Five Questions with Antonio García, Chief Innovation & Strategy Officer at TXI
Hi, Antonio! Can you tell us a little bit about yourself and your background?
Hi there. I studied design broadly in school, specifically focusing on advertising design. In short, it’s “how to convince people to buy things.” I started working in an advertising agency but quickly realized it wasn't what I had imagined.
After that, I started exploring other creative and design-related areas, such as motion design and video. From there (and this is dating myself — I’ve been in the game for over 20 years), I found myself at the right place, at the right time: when people were starting to use iPhones.
As the concepts of mobile apps and interaction design started to emerge. I found myself leading a team of interaction designers at a consultancy, which firmly pushed me into the digital space. Since then, I've primarily been involved in developing digital products.
Currently, I lead a team at TXI, a product innovation firm, and for the past decade, my focus has been on building and leading teams.
Does your design process vary based on the situation or team dynamic? Or does it remain largely the same?
I believe the design process remains consistent regardless of the context. When done well, it involves gathering data, conducting research, and making informed decisions that shape strategy and design. It's about conducting small tests, and receiving evaluative feedback.
Ideally, you're working within a team or with a client who understands that version one is just the beginning. The apps and features we see on our devices today have undergone numerous iterations, changes, and evolutions. There needs to be a commitment toward continuous improvement.
However, a project might struggle to succeed if it feels like a one-off or a checkmark on the to-do list, and there’s no consideration for its future iterations.
Whether it's with an agency, a studio, or an in-house team, the fundamental goal should be to bring valuable experiences into the world. After that, differences lie in how other audiences perceive and approach the project in the long term.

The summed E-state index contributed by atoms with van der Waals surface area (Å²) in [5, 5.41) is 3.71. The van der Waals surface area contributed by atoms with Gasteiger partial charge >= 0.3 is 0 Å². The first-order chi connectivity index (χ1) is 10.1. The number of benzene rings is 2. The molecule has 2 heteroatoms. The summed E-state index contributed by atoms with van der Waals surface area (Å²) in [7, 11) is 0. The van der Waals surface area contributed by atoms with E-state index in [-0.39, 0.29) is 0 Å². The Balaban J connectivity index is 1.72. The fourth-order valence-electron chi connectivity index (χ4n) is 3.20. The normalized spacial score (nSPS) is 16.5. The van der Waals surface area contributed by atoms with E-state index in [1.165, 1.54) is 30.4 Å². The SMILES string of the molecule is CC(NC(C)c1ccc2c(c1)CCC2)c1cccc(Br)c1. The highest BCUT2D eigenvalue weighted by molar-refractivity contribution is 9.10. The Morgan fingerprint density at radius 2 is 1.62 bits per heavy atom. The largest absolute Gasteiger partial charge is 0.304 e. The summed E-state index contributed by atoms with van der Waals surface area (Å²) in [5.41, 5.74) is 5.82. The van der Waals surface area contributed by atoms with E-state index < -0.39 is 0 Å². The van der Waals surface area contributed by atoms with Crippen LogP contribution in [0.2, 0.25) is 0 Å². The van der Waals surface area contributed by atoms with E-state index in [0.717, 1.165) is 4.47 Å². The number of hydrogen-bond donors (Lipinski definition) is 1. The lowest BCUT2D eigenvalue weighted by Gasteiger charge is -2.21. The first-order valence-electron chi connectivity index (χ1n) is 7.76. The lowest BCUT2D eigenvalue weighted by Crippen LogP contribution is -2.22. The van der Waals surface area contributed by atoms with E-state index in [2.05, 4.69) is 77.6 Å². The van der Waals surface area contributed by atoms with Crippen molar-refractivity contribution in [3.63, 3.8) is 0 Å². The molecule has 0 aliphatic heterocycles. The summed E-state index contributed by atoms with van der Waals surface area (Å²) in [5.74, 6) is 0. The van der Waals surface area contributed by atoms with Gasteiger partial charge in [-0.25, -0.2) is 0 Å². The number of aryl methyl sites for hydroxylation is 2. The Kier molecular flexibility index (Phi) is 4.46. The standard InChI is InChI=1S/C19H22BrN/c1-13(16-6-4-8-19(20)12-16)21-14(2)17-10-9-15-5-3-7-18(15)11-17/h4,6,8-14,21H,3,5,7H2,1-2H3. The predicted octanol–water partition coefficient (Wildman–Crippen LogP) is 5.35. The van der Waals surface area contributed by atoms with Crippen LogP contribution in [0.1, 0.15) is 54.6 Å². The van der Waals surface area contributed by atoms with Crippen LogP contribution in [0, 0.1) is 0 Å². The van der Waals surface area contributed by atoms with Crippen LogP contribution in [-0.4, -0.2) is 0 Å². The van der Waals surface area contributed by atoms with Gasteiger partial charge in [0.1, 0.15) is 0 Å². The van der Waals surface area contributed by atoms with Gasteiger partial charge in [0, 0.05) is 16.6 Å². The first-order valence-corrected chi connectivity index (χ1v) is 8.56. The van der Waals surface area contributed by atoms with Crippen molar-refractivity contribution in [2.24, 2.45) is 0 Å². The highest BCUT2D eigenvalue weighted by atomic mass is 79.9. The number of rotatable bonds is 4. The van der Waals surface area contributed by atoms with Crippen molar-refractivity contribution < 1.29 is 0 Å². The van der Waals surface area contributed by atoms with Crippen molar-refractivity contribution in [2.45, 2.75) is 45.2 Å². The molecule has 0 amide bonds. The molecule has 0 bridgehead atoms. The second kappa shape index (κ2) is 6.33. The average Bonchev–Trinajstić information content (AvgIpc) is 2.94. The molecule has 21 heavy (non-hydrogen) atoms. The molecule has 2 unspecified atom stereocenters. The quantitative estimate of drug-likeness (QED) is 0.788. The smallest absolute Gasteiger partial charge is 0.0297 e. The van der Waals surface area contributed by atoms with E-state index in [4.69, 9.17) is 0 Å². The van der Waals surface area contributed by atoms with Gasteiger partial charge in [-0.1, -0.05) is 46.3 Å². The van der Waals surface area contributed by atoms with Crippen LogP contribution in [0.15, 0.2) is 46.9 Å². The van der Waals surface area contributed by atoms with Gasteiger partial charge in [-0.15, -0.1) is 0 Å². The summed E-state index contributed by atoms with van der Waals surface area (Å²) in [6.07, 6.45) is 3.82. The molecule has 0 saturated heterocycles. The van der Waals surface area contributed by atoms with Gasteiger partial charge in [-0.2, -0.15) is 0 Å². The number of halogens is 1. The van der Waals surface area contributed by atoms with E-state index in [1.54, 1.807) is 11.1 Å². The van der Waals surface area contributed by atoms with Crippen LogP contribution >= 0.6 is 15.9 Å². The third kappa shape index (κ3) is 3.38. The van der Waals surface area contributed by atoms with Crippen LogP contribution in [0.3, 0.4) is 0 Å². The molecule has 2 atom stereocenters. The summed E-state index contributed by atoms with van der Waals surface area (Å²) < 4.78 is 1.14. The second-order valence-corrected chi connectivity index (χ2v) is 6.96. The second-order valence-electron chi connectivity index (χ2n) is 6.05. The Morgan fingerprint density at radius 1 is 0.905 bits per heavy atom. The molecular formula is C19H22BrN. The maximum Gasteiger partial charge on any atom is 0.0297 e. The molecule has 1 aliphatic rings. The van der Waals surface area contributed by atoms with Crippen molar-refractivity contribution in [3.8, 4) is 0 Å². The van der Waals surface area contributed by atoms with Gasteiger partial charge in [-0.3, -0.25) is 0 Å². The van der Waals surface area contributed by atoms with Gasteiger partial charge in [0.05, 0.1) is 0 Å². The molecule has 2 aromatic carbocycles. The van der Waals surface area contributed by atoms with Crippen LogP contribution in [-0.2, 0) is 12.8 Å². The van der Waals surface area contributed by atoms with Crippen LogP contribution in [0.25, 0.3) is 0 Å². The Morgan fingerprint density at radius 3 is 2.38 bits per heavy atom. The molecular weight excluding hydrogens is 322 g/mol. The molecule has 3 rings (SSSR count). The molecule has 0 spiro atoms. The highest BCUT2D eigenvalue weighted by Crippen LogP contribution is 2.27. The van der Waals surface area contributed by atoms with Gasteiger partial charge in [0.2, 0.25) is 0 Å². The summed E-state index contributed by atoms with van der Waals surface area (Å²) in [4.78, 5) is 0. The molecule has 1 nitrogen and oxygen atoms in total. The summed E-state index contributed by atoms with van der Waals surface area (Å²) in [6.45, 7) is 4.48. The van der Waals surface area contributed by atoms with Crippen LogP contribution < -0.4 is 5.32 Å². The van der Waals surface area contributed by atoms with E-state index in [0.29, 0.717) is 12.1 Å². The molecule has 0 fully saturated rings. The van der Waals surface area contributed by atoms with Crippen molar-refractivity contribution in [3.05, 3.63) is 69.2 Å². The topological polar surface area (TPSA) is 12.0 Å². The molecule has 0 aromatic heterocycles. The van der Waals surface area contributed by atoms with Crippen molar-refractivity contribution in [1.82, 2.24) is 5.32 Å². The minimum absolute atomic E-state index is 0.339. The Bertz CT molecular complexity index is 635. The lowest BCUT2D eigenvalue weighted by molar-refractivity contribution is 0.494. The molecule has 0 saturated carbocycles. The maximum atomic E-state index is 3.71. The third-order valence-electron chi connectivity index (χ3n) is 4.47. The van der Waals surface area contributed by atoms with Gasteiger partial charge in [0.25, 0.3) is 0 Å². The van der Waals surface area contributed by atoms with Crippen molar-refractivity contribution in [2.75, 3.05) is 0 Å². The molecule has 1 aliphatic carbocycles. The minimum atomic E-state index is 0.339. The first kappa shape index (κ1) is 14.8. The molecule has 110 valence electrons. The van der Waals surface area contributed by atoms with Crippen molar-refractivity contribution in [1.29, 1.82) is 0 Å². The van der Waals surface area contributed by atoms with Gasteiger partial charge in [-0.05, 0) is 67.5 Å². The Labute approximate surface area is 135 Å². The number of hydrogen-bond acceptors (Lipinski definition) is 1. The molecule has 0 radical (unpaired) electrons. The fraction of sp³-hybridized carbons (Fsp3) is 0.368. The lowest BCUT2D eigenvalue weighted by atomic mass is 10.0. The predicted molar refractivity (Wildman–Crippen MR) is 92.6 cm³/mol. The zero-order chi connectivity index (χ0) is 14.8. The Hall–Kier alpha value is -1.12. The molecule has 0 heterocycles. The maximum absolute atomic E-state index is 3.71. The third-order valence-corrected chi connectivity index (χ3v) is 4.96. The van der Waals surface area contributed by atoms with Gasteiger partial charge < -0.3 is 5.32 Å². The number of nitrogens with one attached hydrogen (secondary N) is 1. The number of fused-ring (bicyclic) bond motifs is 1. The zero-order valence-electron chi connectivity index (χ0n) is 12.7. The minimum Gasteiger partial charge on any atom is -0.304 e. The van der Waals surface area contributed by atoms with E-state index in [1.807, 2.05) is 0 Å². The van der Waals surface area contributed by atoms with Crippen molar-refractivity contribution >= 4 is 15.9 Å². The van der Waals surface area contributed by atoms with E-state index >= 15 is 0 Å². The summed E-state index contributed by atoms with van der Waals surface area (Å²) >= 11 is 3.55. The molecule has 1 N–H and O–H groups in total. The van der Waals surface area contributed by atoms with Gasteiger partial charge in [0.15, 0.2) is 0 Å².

The product should grow with its users and not remain stagnant as a standalone experience.
Within that design lifecycle, have you ever reached a point where what seemed like a great idea during the MVP stage starts to feel uncertain by revision three? Do you ever question if you're just digging yourself deeper into uncertainty at that point?
I've definitely experienced situations where the desired outcome wasn't well defined, and that left us questioning what we were actually working towards and why we were even building something in the first place.
In my opinion, the success or failure of a project is often determined at the very beginning: do you have a clear outcome in mind and what purpose you're trying to achieve? It's important to ask: to what end? Why should this product exist? Who is it truly for?
If you can't answer these questions, it's essential to conduct research and gain a deeper understanding before even starting the design process. This can potentially save a lot of pain, suffering, and wasted resources.
I want to talk a little bit about the interview process — what do you look for when you interview design candidates?
When evaluating talent, there are obvious things we look for, like craftsmanship, storytelling abilities, and how candidates present their work and cases.
There are also less tangible qualities we seek, such as how a person shows up in their work and their mindset and behavior during interviews. These aspects are harder to teach and are more evident in how candidates talk and relate to us as the audience or interviewers.
When interviewing candidates, some of these traits become apparent when we understand the thought process behind their design decisions and the way they communicate with clients and colleagues.
My advice to interviewees would be to approach case studies like films.
Give credit to others who contributed to the work, provide context and objectives, take us through the work's evolution, highlight pivotal moments and drama, and conclude the story, even if it's not a perfect ending. What matters is what you learned from the experience.
I'm more interested in understanding the reasoning behind design decisions than the decisions themselves. So, structuring your case studies as compelling stories and practicing the art of storytelling is essential.
Let’s shift gears a bit and talk about Dadwell, an independent media project that you founded and hosted. The tagline is “creativity x fatherhood” — can you tell us a little bit more about that?
Certainly. It explores the intersection of creativity, entrepreneurship, and being an engaged parent. I believe the discussions we have are relevant to anyone caring for a child, not just fathers.
Personally, the show is my attempt to reconcile two aspects of my identity: a creative person with professional aspirations and an involved parent to my children. I was struggling with the challenge of juggling these significant roles and dedicating enough time to both.
So, I interviewed successful men who have managed to thrive creatively and entrepreneurially while also being exemplary parents. The project started as a self-guided research endeavor, and it eventually turned into a podcast.
It was gratifying to hear from people who found value, gained insights, or felt comforted knowing they weren't alone in their struggles.
Thanks for the time, Antonio. Where can we find you online?
Published by Antonio Garcia in Design